UN Adopts Global Treaty Banning Nuclear Weapons

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‘The world has been waiting for this legal norm for 70 years’

On July 7, 2017, a historical treaty was adopted by more than 120 countries prohibiting the use of nuclear weapons. The Treaty on the Prohibition of Nuclear Weapons has been under negotiation for some time and has been finalised in the United Nations headquarters in New York.

The treaty is a legally biding document which prohibits nuclear weapons and sets out obligations to achieve their elimination, which the UN calls “a historic event for humanity”.

The ICRC states that the treaty “…provides a solid foundation for resisting the proliferation of nuclear weapons and forges a path towards their eventual elimination.”

Elayne Whyte Gómez, president of the UN conference on nuclear weapons, reacts after the vote.
Photograph: Mary Altaffer/AP

Among the countries which have voted to adopt the document are Iran and Saudi Arabia. The two states have been in a political power race in the Gulf region in the past few years, and the two countries’ support for the treaty comes in a time of strong political rivalries. In fact, Saudi Arabia has had growing tension with another GCC member state, Qatar, due to the country’s links with Iran.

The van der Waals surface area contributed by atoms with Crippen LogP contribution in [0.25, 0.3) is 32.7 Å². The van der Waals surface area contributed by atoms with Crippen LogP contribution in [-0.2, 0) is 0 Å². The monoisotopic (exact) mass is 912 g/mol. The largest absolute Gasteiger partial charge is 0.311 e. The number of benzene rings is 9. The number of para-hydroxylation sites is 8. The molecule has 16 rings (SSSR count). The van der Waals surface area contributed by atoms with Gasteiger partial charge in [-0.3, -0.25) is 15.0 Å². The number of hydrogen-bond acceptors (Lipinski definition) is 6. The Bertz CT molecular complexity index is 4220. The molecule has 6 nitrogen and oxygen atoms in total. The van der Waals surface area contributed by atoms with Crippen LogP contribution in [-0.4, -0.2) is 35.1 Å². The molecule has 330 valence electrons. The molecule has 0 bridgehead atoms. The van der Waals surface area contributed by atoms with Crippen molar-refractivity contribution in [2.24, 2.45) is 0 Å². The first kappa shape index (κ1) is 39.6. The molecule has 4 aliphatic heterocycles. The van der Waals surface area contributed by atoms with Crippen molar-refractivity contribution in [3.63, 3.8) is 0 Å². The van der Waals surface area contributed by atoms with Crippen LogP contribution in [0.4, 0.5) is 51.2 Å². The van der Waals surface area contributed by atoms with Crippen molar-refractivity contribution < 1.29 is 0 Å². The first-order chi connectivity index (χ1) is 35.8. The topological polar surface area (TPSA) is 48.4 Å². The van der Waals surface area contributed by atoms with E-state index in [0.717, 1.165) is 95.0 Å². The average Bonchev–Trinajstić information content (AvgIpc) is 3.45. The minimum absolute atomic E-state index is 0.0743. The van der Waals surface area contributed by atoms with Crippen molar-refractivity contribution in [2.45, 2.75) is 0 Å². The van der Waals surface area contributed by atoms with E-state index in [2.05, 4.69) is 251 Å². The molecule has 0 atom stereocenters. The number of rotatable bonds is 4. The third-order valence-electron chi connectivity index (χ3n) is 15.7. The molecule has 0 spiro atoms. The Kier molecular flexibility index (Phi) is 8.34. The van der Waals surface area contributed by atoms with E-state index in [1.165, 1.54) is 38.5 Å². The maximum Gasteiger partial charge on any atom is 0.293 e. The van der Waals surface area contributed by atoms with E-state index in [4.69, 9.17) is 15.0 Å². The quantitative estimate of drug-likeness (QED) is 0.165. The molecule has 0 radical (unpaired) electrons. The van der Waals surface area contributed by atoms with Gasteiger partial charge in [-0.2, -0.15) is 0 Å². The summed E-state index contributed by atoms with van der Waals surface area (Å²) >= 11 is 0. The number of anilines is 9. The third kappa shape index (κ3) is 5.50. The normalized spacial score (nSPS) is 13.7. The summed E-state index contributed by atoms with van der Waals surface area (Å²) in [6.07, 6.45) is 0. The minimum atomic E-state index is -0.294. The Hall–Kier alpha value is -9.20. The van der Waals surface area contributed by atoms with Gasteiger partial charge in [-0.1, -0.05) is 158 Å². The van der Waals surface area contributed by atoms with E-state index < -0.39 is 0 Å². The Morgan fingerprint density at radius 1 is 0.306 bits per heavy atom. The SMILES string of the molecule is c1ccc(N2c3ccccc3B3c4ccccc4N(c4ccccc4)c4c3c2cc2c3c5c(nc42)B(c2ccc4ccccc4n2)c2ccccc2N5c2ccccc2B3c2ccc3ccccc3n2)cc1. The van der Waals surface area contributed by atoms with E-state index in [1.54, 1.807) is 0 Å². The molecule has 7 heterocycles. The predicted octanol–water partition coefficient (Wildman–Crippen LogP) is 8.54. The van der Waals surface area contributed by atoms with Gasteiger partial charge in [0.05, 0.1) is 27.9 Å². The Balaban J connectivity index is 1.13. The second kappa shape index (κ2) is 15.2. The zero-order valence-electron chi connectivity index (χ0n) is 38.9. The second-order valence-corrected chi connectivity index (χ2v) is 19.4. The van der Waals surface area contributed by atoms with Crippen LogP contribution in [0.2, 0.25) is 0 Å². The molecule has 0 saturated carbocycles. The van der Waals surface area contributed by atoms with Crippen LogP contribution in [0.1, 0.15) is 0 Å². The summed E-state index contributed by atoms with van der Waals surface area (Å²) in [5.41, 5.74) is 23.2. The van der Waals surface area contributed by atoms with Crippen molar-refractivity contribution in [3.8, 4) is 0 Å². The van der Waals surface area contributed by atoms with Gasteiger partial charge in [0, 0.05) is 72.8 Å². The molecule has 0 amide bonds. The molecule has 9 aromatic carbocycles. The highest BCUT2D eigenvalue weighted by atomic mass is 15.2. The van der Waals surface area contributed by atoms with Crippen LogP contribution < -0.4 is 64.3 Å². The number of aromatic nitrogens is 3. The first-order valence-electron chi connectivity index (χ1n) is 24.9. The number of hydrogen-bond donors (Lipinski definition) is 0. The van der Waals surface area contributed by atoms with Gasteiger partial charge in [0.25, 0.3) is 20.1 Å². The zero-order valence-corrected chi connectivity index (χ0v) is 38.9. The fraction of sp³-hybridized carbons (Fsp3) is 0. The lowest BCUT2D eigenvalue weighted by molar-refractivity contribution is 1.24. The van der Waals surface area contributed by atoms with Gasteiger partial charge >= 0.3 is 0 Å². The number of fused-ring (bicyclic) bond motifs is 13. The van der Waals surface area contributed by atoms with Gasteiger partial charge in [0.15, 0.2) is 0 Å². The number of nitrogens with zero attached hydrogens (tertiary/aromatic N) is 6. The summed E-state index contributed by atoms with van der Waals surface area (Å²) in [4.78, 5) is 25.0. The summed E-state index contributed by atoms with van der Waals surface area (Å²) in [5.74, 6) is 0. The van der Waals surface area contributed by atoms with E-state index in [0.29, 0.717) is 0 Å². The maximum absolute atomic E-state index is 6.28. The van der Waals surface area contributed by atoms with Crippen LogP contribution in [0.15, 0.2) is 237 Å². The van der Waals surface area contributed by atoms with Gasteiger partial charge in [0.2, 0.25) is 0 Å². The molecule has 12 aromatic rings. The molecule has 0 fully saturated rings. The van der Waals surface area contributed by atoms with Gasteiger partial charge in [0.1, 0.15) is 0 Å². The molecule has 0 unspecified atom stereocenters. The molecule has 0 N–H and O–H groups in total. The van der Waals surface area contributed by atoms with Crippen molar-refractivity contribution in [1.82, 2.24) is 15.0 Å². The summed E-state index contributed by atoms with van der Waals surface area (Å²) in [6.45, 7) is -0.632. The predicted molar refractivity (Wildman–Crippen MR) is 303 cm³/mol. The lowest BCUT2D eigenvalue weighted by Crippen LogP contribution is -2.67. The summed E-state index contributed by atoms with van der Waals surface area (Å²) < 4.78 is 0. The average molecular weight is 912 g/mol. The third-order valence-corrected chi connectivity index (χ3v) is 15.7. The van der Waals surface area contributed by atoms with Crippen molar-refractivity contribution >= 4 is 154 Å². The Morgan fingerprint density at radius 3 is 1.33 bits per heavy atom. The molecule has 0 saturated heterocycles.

Meanwhile, some major players have decided not to participate in the negotiations.

In a joint public statement, the United States, UK and France stated that “we do not intend to sign, ratify or ever become party to it.”

The statement claims that the treaty ignores international security environment and does not address security concerns. They continue to mention the Treaty on the Non-Proliferation of Nuclear Weapons (NPT), a treaty signed in 1968 to prevent the spread of nuclear weapons outside the main five countries (China, France, Russia, US and Britain) and to promote peaceful cooperation.

According to icanw, the International Campaign to Abolish Nuclear Weapons, out of the world’s 15000 nuclear weapon heads, the US owns approximately 6,700. Russia, which was also absent from the negotiations, owns 7,000 warheads.

Other countries with significant numbers of nuclear weapons were also absent, such as India and Israel.

Starting September 20, any UN member country will be open to sign the 10 page treaty.

 

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